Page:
2 telltale signs that crypto is mainstream

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Play with Bitcoin!

Conventional thinking suggests that cryptocurrency and those who dabble in it are still on the fringe.

We are led to believe by the fake mainstream media, and by the likes of the most vocal anti-Bitcoin mouthpieces and economists Nouriel Roubini, that only people with a financial death wish would be foolish enough to buy bitcoins in order to shop online. Only the most sadistic among them would be foolish enough to invest thousands of dollars, if not more, buying coins as if they were stocks.

The fact of the matter is that should you have taken advice from this fool back in 2013 you would have missed out - BIG TIME!

The price of one Bitcoin hovered around $100 throughout 2013 and topped at just under $20k at the end of 2017. A $1000 investment would have given you around 10 bitcoins back in 2013, which you could have sold for around $200k in 2017. Even today those 10 bitcoins would be valued at around $40k.

Actual cryptocurrency owners know better than to sell all their coins. They know that there is real value in the coins they keep, value that goes above and beyond spreads against their favorite fiat alternatives. It is value derived from the decentralized nature of cryptocurrency. Nonetheless, it is still mind-boggling and somewhat irritating that so many people still misunderstand what cryptocurrency is all about.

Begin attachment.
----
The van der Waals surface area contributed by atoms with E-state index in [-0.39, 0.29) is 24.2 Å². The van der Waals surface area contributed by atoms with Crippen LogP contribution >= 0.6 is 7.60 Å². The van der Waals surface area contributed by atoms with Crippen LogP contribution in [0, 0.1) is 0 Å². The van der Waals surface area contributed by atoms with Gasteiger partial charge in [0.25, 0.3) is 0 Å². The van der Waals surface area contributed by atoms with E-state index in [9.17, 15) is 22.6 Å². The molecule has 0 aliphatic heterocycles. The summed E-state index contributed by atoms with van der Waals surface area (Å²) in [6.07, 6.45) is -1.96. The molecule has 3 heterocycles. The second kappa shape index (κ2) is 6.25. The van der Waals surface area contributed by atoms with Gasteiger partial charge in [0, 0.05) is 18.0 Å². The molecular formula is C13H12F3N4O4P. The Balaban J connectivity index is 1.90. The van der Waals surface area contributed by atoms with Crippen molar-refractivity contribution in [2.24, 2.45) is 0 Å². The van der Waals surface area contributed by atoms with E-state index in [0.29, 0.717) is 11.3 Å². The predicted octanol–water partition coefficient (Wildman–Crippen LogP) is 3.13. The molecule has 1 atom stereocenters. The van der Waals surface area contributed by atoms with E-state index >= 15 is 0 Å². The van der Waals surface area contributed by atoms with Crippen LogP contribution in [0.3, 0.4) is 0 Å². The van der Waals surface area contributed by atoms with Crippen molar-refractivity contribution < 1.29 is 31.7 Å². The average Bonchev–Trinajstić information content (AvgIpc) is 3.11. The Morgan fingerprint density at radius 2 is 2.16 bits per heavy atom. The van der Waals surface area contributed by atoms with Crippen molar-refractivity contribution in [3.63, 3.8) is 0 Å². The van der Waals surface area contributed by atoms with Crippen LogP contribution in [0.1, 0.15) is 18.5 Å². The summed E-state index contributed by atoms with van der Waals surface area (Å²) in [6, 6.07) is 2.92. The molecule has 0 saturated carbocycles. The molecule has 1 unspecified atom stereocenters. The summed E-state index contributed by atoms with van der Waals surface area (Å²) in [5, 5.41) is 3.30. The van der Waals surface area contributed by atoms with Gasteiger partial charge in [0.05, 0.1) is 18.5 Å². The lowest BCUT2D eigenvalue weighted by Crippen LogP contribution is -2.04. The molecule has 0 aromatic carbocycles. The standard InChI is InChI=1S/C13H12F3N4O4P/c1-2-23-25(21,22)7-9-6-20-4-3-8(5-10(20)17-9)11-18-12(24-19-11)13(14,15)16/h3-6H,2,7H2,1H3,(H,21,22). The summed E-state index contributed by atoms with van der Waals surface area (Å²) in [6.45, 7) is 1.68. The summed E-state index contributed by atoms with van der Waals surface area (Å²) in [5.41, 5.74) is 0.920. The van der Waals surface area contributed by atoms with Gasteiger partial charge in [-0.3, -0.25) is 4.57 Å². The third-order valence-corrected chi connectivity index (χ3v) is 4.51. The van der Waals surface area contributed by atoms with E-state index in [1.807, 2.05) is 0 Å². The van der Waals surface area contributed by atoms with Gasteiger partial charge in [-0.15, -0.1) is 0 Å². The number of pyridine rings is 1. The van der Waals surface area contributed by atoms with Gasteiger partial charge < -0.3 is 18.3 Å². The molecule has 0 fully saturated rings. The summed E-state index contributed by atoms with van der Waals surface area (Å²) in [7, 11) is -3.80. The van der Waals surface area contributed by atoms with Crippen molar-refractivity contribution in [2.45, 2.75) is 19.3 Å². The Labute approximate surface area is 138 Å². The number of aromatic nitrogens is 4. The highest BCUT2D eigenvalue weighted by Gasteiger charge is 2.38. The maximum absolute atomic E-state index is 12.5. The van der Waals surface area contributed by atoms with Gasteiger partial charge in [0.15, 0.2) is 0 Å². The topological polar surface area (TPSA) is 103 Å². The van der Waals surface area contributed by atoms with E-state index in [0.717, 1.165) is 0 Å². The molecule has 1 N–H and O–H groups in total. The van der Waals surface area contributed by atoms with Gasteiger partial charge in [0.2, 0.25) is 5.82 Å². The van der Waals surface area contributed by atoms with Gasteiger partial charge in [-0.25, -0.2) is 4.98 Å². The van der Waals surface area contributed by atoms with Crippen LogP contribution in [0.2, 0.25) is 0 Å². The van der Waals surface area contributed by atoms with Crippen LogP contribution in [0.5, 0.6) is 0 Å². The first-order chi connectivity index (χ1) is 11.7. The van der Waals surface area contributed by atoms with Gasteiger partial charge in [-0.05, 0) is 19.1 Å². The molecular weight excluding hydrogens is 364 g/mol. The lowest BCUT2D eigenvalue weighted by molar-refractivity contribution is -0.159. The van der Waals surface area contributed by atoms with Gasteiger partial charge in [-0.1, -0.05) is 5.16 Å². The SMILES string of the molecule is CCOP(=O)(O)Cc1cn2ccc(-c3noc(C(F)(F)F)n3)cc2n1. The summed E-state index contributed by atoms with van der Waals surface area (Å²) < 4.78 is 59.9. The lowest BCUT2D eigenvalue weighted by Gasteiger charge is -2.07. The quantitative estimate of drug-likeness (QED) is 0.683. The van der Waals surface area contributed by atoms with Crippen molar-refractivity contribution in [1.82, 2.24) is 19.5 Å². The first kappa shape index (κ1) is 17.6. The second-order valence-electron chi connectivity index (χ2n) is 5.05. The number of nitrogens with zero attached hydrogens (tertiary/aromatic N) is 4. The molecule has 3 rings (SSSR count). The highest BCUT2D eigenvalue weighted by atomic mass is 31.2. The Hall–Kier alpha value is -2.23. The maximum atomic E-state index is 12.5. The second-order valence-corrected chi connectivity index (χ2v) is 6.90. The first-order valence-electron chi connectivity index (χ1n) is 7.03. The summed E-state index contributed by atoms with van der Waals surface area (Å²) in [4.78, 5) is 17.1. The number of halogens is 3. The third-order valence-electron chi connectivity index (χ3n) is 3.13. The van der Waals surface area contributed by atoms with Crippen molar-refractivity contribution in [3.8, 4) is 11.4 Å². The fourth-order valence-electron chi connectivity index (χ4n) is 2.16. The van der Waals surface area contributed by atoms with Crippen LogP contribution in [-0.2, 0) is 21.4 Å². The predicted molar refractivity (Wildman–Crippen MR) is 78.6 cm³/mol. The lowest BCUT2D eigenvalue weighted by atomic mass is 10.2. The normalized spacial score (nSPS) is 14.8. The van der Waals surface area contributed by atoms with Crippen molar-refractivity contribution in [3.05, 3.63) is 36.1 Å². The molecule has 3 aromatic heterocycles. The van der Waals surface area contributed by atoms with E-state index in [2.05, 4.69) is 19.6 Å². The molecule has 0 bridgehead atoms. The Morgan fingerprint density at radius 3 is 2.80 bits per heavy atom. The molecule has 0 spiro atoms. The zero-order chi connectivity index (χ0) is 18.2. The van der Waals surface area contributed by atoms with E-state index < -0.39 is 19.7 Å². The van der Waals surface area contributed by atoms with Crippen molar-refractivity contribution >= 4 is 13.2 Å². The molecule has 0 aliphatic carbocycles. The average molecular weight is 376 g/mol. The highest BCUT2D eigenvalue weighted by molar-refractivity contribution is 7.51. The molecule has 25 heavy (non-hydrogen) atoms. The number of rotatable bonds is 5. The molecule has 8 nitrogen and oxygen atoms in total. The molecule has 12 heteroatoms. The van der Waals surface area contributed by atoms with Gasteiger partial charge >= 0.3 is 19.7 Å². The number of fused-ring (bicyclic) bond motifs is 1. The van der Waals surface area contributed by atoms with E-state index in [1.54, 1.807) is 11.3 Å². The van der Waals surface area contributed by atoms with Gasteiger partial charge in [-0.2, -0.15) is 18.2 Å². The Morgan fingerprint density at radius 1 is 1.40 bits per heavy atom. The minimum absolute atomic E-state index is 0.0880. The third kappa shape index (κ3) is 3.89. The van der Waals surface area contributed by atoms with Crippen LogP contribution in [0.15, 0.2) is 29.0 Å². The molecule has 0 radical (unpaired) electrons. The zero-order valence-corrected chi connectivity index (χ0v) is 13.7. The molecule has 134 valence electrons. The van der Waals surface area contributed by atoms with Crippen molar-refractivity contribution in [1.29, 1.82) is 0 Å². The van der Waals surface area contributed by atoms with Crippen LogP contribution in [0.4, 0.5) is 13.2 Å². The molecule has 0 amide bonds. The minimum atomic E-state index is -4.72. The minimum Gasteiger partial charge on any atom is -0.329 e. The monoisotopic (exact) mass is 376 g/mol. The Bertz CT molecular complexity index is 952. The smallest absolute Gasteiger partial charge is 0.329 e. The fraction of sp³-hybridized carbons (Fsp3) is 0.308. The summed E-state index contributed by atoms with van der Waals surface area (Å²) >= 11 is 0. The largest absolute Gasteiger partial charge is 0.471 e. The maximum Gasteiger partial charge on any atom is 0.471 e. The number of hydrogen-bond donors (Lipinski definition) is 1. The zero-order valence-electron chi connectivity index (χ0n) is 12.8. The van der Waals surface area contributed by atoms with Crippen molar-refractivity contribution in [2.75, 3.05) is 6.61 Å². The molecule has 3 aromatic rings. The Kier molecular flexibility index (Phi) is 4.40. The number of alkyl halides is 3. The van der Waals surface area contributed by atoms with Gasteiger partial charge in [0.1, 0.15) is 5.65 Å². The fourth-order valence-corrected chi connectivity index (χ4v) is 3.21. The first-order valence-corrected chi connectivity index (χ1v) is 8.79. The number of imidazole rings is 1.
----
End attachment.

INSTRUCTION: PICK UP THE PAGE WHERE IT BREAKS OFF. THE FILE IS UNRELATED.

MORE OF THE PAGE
Cheer up friends. The tide is turning. While those of us into online gambling appreciate all the finer points of depositing bitcoins to play slots online, the rest of the world is slowly waking up to the reality of what we already know. And guess what? There are signs that cryptocurrency has finally entered the mainstream. Below are just two of those signs.

1. Pop culture recognition

How do you know when something has gone from lurking in the shadows to mainstream acceptance? Just look in pop culture. Where cryptocurrency is concerned, one need look no further than a new Kurt Russell film scheduled for release in the spring. The film, aptly named Crypto, tells the story of a high-powered commercial banker who finds himself embroiled in a money-laundering scheme with cryptocurrency at its core.

The film is rather predictable in many of its subplots and individual scenes, including entangling the main character with bad guys from Russia. But what the story lacks in originality it more than makes up for in its embrace of crypto as a powerful thing. That is the good news. The bad news is that the film takes a decidedly negative stance against cryptocurrency by painting it as nothing more than a way for criminals to conceal their assets.

Given that Kurt Russell is an A-list actor who demands a lot of attention, it's easy to let the film's viewpoint slide. It is okay that Hollywood has a bad opinion of cryptocurrency. It's not for them anyway. Bitcoin was originally created as a decentralized monetary system intended to level the playing field between the haves and have-nots. Most that followed carried on the same philosophy.

Elsewhere in pop culture